I have climbed while clutching a 30-pack of beer. I have carried three wheels at once, and another time two frames. I lugged across town part of a lawn-mower engine (as much as I know about bikes is as little as I know about motorized things, so I can only tell you it was the big part). I rode back to its home a wandering kitten that I did not trust to stay in a rear pocket and which, when cradled in the front of my partially unzipped jersey, unsheathed its tiny claws. I managed to ride from a vintage furniture store to my apartment with a secondhand bookshelf. I battled into submission, at speed, a rolled-up, hundred-foot garden hose that was much heavier than I anticipated and, once it began unraveling, seemed as slippery and alive as a python. I successfully rode a few miles with only two turns from a grocery to my driveway with four paper bags so fully loaded I could not roll down the tops to form handles but instead had to cradle two between my chest and each forearm—only to have them burst upon a soaking by a sudden and violent downpour.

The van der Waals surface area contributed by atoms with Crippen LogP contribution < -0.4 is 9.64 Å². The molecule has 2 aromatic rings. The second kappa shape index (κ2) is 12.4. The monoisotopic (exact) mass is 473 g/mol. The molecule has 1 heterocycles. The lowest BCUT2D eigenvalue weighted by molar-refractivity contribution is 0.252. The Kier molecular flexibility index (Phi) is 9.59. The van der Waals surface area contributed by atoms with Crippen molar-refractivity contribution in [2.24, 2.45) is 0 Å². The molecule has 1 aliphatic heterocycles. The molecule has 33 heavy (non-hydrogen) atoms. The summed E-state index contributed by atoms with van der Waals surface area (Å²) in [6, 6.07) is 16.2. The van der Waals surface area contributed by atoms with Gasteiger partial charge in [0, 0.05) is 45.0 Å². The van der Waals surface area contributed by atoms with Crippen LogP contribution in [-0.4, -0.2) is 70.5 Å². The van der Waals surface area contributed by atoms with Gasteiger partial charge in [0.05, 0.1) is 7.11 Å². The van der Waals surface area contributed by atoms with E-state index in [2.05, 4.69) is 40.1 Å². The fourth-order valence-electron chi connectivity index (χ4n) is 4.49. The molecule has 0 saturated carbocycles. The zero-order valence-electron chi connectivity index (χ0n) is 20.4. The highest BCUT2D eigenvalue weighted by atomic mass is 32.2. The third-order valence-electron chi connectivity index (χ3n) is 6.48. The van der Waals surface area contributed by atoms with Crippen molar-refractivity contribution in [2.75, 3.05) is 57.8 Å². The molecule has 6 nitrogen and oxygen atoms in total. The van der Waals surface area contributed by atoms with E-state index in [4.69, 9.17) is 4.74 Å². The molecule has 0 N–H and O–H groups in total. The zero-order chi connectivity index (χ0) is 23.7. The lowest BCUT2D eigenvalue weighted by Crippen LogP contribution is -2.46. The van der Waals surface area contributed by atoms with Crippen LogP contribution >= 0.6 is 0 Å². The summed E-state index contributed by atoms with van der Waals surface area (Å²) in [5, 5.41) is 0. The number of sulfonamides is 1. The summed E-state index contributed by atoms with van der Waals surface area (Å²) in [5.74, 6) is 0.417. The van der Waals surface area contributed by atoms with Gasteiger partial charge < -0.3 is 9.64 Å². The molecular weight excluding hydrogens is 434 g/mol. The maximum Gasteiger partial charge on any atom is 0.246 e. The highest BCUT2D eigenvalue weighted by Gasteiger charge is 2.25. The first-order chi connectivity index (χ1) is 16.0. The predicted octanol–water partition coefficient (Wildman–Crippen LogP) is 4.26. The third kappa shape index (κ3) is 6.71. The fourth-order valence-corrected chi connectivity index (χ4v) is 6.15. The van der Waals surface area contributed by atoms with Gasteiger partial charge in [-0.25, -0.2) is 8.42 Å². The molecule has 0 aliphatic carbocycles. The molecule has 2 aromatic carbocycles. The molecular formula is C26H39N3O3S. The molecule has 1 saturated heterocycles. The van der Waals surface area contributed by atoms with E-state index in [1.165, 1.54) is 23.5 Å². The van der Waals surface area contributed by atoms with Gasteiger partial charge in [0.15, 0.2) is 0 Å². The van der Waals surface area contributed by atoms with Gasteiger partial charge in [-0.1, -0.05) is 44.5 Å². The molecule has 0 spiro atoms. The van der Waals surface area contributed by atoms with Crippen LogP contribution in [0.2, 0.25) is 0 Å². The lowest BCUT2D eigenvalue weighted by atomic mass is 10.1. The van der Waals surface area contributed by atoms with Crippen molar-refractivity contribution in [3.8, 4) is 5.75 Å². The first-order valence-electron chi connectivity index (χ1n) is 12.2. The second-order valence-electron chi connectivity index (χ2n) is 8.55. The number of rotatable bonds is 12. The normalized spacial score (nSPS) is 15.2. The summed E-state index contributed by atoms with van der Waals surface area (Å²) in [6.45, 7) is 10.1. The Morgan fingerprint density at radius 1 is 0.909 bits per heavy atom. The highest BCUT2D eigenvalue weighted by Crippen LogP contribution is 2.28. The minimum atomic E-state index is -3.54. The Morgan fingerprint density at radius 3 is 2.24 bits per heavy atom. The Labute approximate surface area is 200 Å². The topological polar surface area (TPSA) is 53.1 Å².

Of course, through the years I have paid penalties worse than claw marks and broken eggs. I was once hauling two nested empty garbage cans up my sloped driveway when the mouth of one of the bins touched my front wheel just as I was delivering a power stroke to the drivetrain. The handlebar instantly whipped sideways. I got bucked forward and landed face-first on the macadam, then speared my bicycle down onto the small of my back with my still clipped-in feet, and, as a finale, I rolled over and took an edge of a can across my top lip when my flailing arm yanked it into me. Another time, I was carrying a boxed pizza in one hand and decided because I was real good at riding no-handed I could indulge in a slice before I got home. My shoulder slamming onto the street hurt, but not as memorably as the scalding sauce adhered to my face by the melted cheese.